Governance, Mission, Growth
Move Over, DR: High-Volume CR Exceeds Expectations
by Cat Vasko
A new study by KLAS Enterprises, Orem, Utah, a research firm specializing in monitoring and reporting the performance of health care technology vendors, compares vendor performance in the area of high-volume computed radiography (CR) systems. The study surveys 158 provider organizations on their experiences with systems from Agfa Healthcare, Greenville, SC; Carestream Health Inc, Rochester, NY; Fujifilm Medical Systems, Stamford, Conn; Konica Minolta Medical Imaging, Wayne, NJ; and Philips Medical Systems, Andover, Mass.
“We’re reaching milestones in CR adoption, and folks are having to evaluate whether they want to transition to DR,” noted Jeff Boag, director of medical equipment research at KLAS. “A lot of sites have a mixed approach, and now they’re having to make that decision. Do they pony up the big money, double or triple their costs by going to the DR room, or do they stick with CR?”
The study looks at CR issues, including throughput, image quality, ease of use, system reliability, and cassette and plate quality. The results are surprising—providers who expected to upgrade to DR in 2008 or 2009 are finding themselves so satisfied with the performance of their CR systems and the attention they’ve received from their vendors that they are disinclined to make the investment in DR.
One factor, Boag notes, could be the adoption of PACS solutions; PACS vendors often have a CR strategy, and many ambulatory sites are just beginning to implement PACS for the first time.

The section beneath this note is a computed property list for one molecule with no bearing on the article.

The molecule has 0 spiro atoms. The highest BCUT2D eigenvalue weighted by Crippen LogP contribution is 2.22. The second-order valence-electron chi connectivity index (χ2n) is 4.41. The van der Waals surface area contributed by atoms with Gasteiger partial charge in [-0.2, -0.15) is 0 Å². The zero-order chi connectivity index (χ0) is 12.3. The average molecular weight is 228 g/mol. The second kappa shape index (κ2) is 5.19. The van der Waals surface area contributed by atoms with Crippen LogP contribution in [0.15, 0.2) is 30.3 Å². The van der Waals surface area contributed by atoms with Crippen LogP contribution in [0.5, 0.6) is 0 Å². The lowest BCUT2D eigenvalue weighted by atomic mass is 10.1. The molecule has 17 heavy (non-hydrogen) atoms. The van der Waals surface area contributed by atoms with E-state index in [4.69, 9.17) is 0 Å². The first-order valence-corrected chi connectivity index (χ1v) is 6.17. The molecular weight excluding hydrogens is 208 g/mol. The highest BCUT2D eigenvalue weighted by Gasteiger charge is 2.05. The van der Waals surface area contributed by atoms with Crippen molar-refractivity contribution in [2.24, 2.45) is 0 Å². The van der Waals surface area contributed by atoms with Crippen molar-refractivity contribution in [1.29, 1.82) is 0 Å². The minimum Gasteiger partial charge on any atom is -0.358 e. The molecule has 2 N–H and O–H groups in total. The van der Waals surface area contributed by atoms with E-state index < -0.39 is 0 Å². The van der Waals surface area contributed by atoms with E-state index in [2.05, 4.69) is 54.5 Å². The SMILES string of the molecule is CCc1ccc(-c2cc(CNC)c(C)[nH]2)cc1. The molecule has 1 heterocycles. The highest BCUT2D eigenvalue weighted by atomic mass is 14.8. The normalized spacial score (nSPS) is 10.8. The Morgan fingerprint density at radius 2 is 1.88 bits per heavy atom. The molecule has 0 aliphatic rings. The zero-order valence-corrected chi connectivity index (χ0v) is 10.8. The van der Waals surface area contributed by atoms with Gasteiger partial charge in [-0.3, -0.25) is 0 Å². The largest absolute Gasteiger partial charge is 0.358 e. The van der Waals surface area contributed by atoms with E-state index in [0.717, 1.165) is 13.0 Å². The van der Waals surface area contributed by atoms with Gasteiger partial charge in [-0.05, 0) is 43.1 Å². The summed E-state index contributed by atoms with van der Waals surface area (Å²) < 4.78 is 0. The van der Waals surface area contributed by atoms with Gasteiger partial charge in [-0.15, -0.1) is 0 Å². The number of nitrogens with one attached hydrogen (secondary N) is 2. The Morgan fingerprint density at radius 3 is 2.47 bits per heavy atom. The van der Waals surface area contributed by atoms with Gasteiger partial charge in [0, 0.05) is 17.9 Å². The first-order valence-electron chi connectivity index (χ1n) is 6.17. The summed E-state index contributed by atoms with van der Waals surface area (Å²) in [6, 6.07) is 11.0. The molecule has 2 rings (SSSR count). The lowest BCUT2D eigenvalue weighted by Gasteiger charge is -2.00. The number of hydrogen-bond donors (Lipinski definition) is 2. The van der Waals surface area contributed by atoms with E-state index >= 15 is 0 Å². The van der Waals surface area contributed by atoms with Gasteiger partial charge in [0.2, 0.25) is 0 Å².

“We found the adoption of CR was often associated with the adoption of a PACS solution,” Boag said. “A lot of the hospitals looked at CR as a transitional step, a way for them to cost-effectively justify going filmless without scrapping their analog equipment. A lot of these sites are 3 or 4 years into using CR and still cannot cost-justify adoption of DR, but I think their satisfaction with CR is also a factor.”
What makes CR so great? Reliability, for one thing. CR systems on the whole scored higher than the average for all medical imaging equipment in the KLAS database. Another major factor was vendor relationships. Konica Minolta, whose Xpress dual-bay CR unit received the most positive rating, scored well not only because of its low-maintenance, reliable technology, but because of the company’s strong performance in terms of service and support.
“A vendor’s level of relationship with the customer contributed highly to how well they scored,” Boag noted. “If you look at the function, modality to modality, they’re very similar. But if you look at factors like how invested the vendor was in the provider’s success, that differentiates the vendors from each other. We looked at many different factors, and none was as critical to satisfaction as the relationship with the vendor.”